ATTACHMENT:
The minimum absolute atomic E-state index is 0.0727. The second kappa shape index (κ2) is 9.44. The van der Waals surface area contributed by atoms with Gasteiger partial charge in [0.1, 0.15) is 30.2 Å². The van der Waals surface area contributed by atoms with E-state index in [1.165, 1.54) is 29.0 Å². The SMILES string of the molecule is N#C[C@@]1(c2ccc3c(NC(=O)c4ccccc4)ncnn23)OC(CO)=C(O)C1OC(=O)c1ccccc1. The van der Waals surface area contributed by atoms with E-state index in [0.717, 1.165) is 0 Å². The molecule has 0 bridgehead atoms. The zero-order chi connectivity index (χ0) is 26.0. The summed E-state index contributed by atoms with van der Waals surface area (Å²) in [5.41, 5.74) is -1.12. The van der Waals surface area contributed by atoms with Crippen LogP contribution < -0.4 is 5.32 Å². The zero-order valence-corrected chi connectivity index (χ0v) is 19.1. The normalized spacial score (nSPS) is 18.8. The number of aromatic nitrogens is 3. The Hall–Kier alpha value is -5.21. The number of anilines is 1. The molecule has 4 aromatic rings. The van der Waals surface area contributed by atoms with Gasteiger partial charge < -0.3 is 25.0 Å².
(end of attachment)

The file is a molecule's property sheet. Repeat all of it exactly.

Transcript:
The minimum absolute atomic E-state index is 0.0727. The second kappa shape index (κ2) is 9.44. The van der Waals surface area contributed by atoms with Gasteiger partial charge in [0.1, 0.15) is 30.2 Å². The van der Waals surface area contributed by atoms with E-state index in [1.165, 1.54) is 29.0 Å². The SMILES string of the molecule is N#C[C@@]1(c2ccc3c(NC(=O)c4ccccc4)ncnn23)OC(CO)=C(O)C1OC(=O)c1ccccc1. The van der Waals surface area contributed by atoms with E-state index in [0.717, 1.165) is 0 Å². The molecule has 0 bridgehead atoms. The zero-order chi connectivity index (χ0) is 26.0. The summed E-state index contributed by atoms with van der Waals surface area (Å²) in [5.41, 5.74) is -1.12. The van der Waals surface area contributed by atoms with Crippen LogP contribution < -0.4 is 5.32 Å². The zero-order valence-corrected chi connectivity index (χ0v) is 19.1. The normalized spacial score (nSPS) is 18.8. The number of aromatic nitrogens is 3. The Hall–Kier alpha value is -5.21. The number of anilines is 1. The molecule has 4 aromatic rings. The van der Waals surface area contributed by atoms with Gasteiger partial charge < -0.3 is 25.0 Å².